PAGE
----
Editor’s Letter | November/December 2011
These may well be times that try men’s souls, but…’tis also the season to give, to share, to buy! With a global economy spinning out of control and blow-dried politicians seeming more like pit bulls going for the jugular than statesmen invested in apolitical solutions to our problems, this holiday season allows for only the survival of the finest. And that’s what we tried to sort through for you in this issue, aptly titled THE ART OF APPROPRIATE ACQUISITION. Departures has always been about curating the world for its readers, especially in tough times. It’s also about getting you from point A to point B with as little stress and in as much style as possible. Now more than ever, there’s no time to waste, no interest in the peripheral, only a commitment to what’s necessary and truly of value.
That said, material comforts have always been part of the Departures DNA, but I’ve liked to think that we give readers a reason to buy, to think with their heads as well as their pocketbooks. Throughout this issue, we’ve pretty much covered the globe—and not only via shopping. Take journalist/academic Art Troitsky’s unvarnished dispatch of his hometown, Moscow. With Putin once again front and center, it seemed an…appropriate (there’s that word again) time to check in on one of the most challenging, compelling, complicated cities on earth. At the same time, there’s also the sweeter side to travel, voluptuously embraced by writer Andrea di Robilant and photographer Manos Chatzikonstantis in “The Best Sicilian Desserts.” Far from the normal turn-left-at-the-fountain sort of travel piece, di Robilant, author of the bestselling A Venetian Affair, turns his fantasy “dessert” into a reason to travel—in his case, pursuing the perfect trionfo di gola, an Italian dessert with great history and resonance, as well as just being an “extravagantly rich cake covered with candied fruit and sprinkled with pistachios.” A curious pursuit, indeed. Di Robilant’s entertaining voyage into sweetdom combines travel, food, literature, film and his own grand imagination.
Things Italian seem to be a theme this issue, what with the Italianate take on the new Brooks Brothers suit (thank you, CEO Claudio Del Vecchio), Giorgio Armani’s venture into the world of fine jewelry and, of course, Patricia Morrisroe’s look at the house of Gucci, once great, then not, later to be reinvigorated by Tom Ford and now in the cool, steady, elegantly edgy hands of designer Frida Giannini.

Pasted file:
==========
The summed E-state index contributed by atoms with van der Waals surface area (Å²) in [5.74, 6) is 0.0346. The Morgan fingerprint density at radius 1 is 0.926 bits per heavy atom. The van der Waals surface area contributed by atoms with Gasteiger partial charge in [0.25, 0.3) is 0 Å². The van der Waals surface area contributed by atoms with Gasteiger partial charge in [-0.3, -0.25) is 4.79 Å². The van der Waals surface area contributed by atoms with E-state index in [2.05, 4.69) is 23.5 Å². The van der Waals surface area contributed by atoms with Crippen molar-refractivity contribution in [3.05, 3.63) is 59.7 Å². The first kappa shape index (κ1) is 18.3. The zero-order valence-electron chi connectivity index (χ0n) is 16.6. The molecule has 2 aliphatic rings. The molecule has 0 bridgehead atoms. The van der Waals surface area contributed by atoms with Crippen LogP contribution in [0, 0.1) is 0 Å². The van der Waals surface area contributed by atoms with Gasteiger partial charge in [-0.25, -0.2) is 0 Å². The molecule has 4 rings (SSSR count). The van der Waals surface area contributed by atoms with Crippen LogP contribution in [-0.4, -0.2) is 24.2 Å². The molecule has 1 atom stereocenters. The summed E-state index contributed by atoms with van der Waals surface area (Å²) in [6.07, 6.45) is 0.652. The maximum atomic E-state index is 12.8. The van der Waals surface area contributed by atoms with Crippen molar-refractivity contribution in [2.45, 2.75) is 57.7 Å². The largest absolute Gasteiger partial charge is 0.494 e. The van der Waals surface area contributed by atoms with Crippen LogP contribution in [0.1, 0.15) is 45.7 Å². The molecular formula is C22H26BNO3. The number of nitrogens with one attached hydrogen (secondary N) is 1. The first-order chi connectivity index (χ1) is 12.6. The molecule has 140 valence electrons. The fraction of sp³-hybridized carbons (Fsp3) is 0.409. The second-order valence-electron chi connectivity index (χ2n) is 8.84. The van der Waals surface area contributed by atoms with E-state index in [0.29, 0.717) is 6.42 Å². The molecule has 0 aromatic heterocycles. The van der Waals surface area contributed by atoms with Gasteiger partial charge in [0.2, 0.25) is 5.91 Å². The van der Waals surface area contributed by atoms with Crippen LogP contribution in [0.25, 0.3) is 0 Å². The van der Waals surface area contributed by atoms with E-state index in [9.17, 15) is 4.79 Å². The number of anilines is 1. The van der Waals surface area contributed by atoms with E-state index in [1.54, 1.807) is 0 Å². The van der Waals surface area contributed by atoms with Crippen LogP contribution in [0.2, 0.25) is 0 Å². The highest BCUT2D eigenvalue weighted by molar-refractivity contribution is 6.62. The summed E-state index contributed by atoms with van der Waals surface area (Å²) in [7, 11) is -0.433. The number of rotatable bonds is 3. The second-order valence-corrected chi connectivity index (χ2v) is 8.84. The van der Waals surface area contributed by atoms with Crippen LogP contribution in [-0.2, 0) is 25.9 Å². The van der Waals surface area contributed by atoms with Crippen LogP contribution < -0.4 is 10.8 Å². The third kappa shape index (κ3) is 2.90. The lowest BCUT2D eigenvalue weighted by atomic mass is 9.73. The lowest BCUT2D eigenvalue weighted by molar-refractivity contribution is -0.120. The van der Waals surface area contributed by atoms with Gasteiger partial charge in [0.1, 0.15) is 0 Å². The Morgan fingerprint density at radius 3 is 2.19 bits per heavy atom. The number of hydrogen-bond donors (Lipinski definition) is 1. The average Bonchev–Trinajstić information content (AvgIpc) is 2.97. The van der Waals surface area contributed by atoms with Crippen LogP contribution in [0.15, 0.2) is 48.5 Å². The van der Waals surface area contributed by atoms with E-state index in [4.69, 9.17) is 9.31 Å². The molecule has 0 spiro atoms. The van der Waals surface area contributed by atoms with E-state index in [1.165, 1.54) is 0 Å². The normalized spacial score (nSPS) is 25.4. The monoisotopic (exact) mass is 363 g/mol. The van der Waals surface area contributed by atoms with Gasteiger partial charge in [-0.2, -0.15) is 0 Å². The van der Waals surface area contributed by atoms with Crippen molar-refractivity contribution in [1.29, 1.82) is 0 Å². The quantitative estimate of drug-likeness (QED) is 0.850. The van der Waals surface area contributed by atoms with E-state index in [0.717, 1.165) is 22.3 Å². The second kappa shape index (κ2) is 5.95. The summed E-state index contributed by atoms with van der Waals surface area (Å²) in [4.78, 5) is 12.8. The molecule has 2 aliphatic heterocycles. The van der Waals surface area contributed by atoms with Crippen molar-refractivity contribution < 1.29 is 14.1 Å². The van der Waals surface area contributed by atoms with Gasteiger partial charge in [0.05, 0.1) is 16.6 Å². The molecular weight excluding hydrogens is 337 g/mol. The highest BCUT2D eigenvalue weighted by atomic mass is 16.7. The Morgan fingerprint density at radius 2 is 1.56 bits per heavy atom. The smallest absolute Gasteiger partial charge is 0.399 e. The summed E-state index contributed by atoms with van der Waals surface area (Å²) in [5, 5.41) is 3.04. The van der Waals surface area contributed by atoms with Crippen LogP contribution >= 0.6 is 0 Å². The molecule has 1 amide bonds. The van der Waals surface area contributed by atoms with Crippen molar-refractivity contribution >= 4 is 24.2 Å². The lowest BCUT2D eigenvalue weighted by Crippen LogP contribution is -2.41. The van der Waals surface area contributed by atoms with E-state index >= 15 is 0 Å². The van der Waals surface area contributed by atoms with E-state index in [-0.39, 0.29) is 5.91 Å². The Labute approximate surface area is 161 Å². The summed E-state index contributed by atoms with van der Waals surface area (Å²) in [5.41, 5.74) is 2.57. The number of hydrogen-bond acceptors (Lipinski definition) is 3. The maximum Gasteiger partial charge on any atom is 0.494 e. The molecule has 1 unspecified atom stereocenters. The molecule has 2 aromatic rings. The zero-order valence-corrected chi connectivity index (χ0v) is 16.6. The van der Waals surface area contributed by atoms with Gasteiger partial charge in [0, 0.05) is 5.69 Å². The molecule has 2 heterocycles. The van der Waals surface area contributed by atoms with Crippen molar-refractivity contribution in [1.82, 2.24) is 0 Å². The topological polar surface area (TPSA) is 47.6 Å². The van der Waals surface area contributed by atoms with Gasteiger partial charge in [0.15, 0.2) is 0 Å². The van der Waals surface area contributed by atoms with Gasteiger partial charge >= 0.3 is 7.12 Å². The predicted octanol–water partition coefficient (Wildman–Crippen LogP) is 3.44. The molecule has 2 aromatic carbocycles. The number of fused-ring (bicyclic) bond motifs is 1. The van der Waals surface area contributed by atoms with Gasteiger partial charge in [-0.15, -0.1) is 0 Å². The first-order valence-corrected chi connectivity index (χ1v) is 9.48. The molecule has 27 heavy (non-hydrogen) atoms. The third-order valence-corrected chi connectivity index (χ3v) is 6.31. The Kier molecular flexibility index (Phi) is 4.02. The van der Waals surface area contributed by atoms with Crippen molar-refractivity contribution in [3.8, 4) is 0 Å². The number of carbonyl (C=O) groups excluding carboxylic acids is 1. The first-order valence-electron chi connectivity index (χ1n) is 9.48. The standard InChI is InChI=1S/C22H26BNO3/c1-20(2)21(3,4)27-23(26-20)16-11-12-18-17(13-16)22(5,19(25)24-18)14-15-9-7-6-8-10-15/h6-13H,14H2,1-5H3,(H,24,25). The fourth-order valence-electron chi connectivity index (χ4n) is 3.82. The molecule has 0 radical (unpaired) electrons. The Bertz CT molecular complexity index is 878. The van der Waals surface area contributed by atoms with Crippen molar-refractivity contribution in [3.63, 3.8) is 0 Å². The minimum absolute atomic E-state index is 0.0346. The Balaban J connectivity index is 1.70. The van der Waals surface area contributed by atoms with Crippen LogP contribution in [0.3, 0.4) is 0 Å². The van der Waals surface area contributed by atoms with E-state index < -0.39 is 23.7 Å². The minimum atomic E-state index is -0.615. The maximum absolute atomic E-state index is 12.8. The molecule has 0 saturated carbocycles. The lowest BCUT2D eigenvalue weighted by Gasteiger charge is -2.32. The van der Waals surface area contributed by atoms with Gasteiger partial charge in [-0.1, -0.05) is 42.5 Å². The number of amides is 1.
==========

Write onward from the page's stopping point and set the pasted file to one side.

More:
Elsewhere in the issue, I am happy to announce a return engagement for David Monn as our IN THE DETAILS expert. Monn is, after all, the genius of entertaining, small fêtes and lavish events, the master of explaining, in meticulous detail, how to do it yourself. And for those like myself who’ve not checked into London lately, get ready for a changing of the old guard. Sophy Roberts, our London-based editor at large, produced “London’s Best New Hotels” for our BlackBook section and conscripted Tom Parker Bowles (last heard from in the Philippines, where he devoured just about everything edible for October’s New Asia issue), and one of my favorite shopping pros, Lucia van der Post. Together these three compiled “London’s Top Tastemakers,” a portfolio of new and interesting British talent.
As a teaser of things to come next year, we introduce PERSONAL BEST, an upfront section about health, beauty and well-being masterminded by Managing Editor Deborah Frank.
And on a final note: The cover image is a detail of one of this season’s new silk scarves from Hermès; the last page, NECESSARY LUXURY, was created by fashion designer Carolina Herrera, on those things that she couldn’t/wouldn’t want to live without. Hermès and Herrera…talk about the art of appropriate acquisition.
Recommendation: Catherine Zadeh Bracelets
Catherine Zadeh, one of our favorite and most talented of independent jewelers, has created a smashing line of bracelets, which she lovingly refers to as “jewelry for men who don’t wear jewelry.” The pieces are available on catherinezadeh.com and at Barneys New York, Stanley Korshak in Dallas and Mario’s in Portland, Oregon. We like this woven macramé style with sterling-silver inserts in a variety of colors ($325 each).
The time has come, my friends: on Twitter, follow me @MrDepartures.